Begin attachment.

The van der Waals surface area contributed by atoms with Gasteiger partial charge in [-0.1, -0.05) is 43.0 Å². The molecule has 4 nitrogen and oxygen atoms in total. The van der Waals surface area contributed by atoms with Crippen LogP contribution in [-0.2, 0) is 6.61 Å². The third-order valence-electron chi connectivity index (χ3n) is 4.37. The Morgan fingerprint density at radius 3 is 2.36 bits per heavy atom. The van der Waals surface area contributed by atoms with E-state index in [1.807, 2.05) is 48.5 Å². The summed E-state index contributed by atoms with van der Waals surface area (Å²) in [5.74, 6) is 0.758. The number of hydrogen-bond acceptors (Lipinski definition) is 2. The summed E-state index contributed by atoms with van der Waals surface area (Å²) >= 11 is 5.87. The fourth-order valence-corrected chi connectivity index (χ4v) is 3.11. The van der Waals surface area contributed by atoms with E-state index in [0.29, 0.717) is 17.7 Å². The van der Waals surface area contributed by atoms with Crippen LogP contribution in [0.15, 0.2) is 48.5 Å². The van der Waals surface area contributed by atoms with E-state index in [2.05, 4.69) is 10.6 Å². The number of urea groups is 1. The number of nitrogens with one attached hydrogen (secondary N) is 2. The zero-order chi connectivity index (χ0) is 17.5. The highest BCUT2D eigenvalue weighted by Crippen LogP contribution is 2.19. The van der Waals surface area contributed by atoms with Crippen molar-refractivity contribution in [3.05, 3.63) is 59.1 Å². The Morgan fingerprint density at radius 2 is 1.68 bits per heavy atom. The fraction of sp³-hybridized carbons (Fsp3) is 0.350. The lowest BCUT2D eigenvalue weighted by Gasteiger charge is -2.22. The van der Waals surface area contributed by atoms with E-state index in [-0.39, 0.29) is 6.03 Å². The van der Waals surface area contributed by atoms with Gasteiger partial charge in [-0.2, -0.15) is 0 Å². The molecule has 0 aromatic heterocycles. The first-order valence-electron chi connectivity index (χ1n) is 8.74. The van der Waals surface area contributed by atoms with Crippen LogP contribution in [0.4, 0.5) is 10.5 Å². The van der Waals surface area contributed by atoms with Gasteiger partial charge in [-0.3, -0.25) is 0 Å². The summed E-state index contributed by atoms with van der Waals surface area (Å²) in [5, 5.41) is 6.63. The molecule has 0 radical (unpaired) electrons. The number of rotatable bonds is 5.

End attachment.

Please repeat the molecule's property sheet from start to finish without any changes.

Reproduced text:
The van der Waals surface area contributed by atoms with Gasteiger partial charge in [-0.1, -0.05) is 43.0 Å². The molecule has 4 nitrogen and oxygen atoms in total. The van der Waals surface area contributed by atoms with Crippen LogP contribution in [-0.2, 0) is 6.61 Å². The third-order valence-electron chi connectivity index (χ3n) is 4.37. The Morgan fingerprint density at radius 3 is 2.36 bits per heavy atom. The van der Waals surface area contributed by atoms with E-state index in [1.807, 2.05) is 48.5 Å². The summed E-state index contributed by atoms with van der Waals surface area (Å²) in [5.74, 6) is 0.758. The number of hydrogen-bond acceptors (Lipinski definition) is 2. The summed E-state index contributed by atoms with van der Waals surface area (Å²) >= 11 is 5.87. The fourth-order valence-corrected chi connectivity index (χ4v) is 3.11. The van der Waals surface area contributed by atoms with E-state index in [0.29, 0.717) is 17.7 Å². The van der Waals surface area contributed by atoms with Crippen LogP contribution in [0.15, 0.2) is 48.5 Å². The van der Waals surface area contributed by atoms with E-state index in [2.05, 4.69) is 10.6 Å². The number of urea groups is 1. The number of nitrogens with one attached hydrogen (secondary N) is 2. The zero-order chi connectivity index (χ0) is 17.5. The highest BCUT2D eigenvalue weighted by Crippen LogP contribution is 2.19. The van der Waals surface area contributed by atoms with Crippen molar-refractivity contribution in [3.05, 3.63) is 59.1 Å². The Morgan fingerprint density at radius 2 is 1.68 bits per heavy atom. The fraction of sp³-hybridized carbons (Fsp3) is 0.350. The lowest BCUT2D eigenvalue weighted by Gasteiger charge is -2.22. The van der Waals surface area contributed by atoms with E-state index in [-0.39, 0.29) is 6.03 Å². The van der Waals surface area contributed by atoms with Gasteiger partial charge in [-0.2, -0.15) is 0 Å². The molecule has 0 aromatic heterocycles. The first-order valence-electron chi connectivity index (χ1n) is 8.74. The van der Waals surface area contributed by atoms with Crippen LogP contribution in [0.4, 0.5) is 10.5 Å². The van der Waals surface area contributed by atoms with Gasteiger partial charge in [-0.3, -0.25) is 0 Å². The summed E-state index contributed by atoms with van der Waals surface area (Å²) in [5, 5.41) is 6.63. The molecule has 0 radical (unpaired) electrons. The number of rotatable bonds is 5.